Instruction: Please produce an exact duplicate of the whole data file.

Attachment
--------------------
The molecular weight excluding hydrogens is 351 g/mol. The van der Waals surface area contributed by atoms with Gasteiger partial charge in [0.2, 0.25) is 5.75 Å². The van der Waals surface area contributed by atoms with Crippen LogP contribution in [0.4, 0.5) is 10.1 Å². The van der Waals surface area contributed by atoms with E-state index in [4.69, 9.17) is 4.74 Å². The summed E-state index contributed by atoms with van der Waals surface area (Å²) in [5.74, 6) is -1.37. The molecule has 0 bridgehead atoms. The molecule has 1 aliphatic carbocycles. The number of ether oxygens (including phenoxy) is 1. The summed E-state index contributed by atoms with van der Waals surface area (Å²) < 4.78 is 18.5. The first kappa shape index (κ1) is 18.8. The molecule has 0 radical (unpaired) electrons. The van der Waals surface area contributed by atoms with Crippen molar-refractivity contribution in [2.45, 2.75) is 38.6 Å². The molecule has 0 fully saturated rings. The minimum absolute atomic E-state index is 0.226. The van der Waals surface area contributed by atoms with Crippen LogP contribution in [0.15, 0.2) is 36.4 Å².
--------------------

The molecular weight excluding hydrogens is 351 g/mol. The van der Waals surface area contributed by atoms with Gasteiger partial charge in [0.2, 0.25) is 5.75 Å². The van der Waals surface area contributed by atoms with Crippen LogP contribution in [0.4, 0.5) is 10.1 Å². The van der Waals surface area contributed by atoms with E-state index in [4.69, 9.17) is 4.74 Å². The summed E-state index contributed by atoms with van der Waals surface area (Å²) in [5.74, 6) is -1.37. The molecule has 0 bridgehead atoms. The molecule has 1 aliphatic carbocycles. The number of ether oxygens (including phenoxy) is 1. The summed E-state index contributed by atoms with van der Waals surface area (Å²) < 4.78 is 18.5. The first kappa shape index (κ1) is 18.8. The molecule has 0 radical (unpaired) electrons. The van der Waals surface area contributed by atoms with Crippen molar-refractivity contribution in [2.45, 2.75) is 38.6 Å². The molecule has 0 fully saturated rings. The minimum absolute atomic E-state index is 0.226. The van der Waals surface area contributed by atoms with Crippen LogP contribution in [0.15, 0.2) is 36.4 Å².